Given the mountainous coverage of the failed rollout of the so-called Affordable Care Act (aka ObamaCare), one might assume the country has seen the worst of what ObamaCare portends. Actually, the rollout mess has been a bit of a gift to the Administration. The coverage has diverted much of the public’s attention away from the real issues that millions of citizens, most of whom were quite happy with their insurance, are (and will be) facing. For millions of Americans, President Obama’s assurance that if you like your current healthcare plan you can keep it has proven to be about as reliable as Fannie Mae’s old financial statements.
As we write this essay, millions of Americans are receiving cancellation notices from their insurance companies. Trust us, the Administration knew this was going to happen when the President made those you can keep your current plan assurances to the American People. They had to know. That’s because the Act relegated to the federal bureaucracy the job of deciding what insurance coverage would (and would not) be acceptable. Millions of people have chosen coverage that the feds have since decided isn’t good enough. So the insurance companies are canceling those policies and offering policies that conform to the new federal standards. The catch is (no surprise) the additional coverage requires additional premiums or higher deductibles.
So how did such a “minimum coverage” provision ever make it past Congress and the ever-so-diligent media? That’s a good question, the answer to which is also a good lesson in what magicians call prestidigitation and what we common folk call slight-of-hand. You see, the legislation provides that coverage that was in effect as of March 23, 2010 would be grandfathered. But the devil is always in the details and that is especially true with federal legislation because the details are always left to the unelected regulatory bureaucrats. So, buried deep in the bowels of the 20,000+-page manifesto of regulations is a provision that negates the grandfather clause in those cases where co-pays, deductibles or benefits have changed subsequent to that date. This clever catchall is now estimated to snare well over half of all individual policies. One healthcare consultant, Robert Laszewski, of Health Policy and Strategy Associates, places the number of expected cancellations at 80%. So, nearly 12 million people who were assured they could keep their policy (if they liked it) now could face substantially higher premiums and deductibles, or a fine (or a “tax” per Chief Justice Roberts).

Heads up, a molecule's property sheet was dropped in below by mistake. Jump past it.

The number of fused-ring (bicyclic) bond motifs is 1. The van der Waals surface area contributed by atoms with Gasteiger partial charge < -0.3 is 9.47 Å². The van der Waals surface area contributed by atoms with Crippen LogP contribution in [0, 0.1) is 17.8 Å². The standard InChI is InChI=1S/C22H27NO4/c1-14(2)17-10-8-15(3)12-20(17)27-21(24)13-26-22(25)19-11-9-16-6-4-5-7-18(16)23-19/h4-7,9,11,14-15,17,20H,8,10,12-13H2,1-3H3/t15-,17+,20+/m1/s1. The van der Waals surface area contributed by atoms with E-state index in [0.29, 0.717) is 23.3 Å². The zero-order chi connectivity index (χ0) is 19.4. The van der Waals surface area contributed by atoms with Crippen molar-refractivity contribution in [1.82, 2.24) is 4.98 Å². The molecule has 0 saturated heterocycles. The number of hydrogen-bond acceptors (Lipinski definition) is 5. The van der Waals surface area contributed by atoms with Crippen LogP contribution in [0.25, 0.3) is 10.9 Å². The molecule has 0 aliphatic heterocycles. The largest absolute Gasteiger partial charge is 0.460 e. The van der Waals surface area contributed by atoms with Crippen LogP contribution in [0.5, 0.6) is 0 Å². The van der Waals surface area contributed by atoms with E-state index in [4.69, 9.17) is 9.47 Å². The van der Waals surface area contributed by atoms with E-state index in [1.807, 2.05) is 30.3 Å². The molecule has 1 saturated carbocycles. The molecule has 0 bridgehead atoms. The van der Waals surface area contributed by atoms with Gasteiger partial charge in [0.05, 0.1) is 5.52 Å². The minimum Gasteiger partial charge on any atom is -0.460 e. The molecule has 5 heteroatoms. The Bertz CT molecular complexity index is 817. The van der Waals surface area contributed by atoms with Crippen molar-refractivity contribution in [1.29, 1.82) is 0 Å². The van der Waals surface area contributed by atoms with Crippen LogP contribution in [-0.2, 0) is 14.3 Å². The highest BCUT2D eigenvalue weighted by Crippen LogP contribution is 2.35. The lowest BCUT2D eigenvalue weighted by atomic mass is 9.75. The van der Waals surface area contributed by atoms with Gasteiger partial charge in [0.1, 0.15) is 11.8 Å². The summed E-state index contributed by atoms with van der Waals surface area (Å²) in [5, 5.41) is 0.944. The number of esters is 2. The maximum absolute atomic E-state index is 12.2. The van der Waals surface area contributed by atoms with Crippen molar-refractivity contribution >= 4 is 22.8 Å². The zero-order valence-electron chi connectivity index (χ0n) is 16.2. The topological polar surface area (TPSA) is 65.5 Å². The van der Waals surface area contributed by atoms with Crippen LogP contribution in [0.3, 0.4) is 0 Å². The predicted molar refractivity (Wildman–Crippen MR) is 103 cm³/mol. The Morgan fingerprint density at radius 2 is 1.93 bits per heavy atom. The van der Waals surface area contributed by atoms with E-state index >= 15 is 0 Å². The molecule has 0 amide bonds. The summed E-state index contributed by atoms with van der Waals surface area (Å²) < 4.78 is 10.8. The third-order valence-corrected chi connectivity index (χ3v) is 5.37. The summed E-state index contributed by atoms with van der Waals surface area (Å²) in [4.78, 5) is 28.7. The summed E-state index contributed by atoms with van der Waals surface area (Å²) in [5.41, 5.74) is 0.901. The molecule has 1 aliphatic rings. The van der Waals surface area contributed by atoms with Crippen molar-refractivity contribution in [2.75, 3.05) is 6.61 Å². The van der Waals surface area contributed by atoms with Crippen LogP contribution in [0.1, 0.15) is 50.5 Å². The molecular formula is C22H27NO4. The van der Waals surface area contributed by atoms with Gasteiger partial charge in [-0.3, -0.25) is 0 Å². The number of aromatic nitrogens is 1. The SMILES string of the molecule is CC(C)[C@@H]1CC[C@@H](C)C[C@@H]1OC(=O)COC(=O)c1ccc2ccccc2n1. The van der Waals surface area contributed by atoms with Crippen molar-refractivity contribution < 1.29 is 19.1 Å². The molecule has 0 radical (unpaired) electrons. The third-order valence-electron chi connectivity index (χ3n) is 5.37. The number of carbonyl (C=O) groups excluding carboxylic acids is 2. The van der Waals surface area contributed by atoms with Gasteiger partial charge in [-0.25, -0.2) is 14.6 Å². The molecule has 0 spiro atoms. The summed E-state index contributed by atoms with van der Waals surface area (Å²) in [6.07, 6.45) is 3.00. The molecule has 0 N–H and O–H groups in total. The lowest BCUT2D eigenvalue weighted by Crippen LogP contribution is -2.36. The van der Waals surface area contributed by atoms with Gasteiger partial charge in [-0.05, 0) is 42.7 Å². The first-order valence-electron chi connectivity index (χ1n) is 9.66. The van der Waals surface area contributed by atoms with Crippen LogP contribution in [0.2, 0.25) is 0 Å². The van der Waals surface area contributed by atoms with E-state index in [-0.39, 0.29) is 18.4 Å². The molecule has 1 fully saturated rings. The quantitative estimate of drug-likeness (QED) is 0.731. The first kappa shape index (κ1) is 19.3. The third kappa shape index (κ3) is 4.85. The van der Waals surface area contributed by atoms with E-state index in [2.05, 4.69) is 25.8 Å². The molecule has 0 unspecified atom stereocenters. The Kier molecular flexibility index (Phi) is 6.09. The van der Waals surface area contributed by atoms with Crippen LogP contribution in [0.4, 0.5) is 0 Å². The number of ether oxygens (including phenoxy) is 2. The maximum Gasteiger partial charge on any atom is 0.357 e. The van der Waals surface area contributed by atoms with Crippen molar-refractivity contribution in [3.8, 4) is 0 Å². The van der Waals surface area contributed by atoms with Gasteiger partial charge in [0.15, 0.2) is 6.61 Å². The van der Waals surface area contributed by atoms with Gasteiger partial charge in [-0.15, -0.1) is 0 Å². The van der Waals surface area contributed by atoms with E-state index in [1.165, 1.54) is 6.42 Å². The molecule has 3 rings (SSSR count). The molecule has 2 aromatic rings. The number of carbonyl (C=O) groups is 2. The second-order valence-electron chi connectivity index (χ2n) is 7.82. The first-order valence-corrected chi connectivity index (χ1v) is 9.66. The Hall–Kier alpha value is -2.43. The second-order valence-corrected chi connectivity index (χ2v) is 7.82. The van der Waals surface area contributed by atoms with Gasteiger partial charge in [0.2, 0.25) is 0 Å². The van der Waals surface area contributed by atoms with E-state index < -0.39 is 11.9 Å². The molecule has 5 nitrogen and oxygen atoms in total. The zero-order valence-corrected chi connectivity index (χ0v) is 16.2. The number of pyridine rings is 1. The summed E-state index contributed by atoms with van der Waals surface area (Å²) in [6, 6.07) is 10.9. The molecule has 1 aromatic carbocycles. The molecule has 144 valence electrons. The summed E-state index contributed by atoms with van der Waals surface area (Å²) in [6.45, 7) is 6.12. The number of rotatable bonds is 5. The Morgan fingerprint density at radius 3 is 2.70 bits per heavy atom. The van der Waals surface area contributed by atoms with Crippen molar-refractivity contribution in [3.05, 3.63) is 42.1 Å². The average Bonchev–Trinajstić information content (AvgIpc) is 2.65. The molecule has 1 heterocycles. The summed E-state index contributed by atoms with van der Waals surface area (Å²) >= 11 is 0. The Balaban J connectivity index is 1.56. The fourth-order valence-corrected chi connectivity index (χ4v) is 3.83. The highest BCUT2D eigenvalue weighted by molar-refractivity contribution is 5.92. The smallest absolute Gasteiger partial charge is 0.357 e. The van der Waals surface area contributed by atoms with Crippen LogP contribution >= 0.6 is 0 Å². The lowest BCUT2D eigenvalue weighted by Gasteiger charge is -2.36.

The White House doesn’t dispute this shocker either. Presidential spokesman Jay Carney explained, “What the president said…is that there are going to be changes brought about by the Affordable Care Act to create minimum standards of coverage, minimum services that every insurance plan has to provide…So it’s true that there are existing healthcare plans on the individual market that don’t meet those minimum standards and therefore do not qualify for the Affordable Care Act.”
“But”, you might be thinking, “the President said if Congress passed the legislation we could all keep our health insurance plans if we liked them.” Well…that’s politics.
While individuals have been sucker punched because the Administration has, thus far, refused to delay the individual mandate, corporations have been given a legally dubious pass until 2015 to comply with the mandate. Why? Our best guess is that the Administration realized that the defection rate among companies (companies that would pay the fine and drop coverage) was going to be massive, causing a stillbirth of the Affordable Care Act.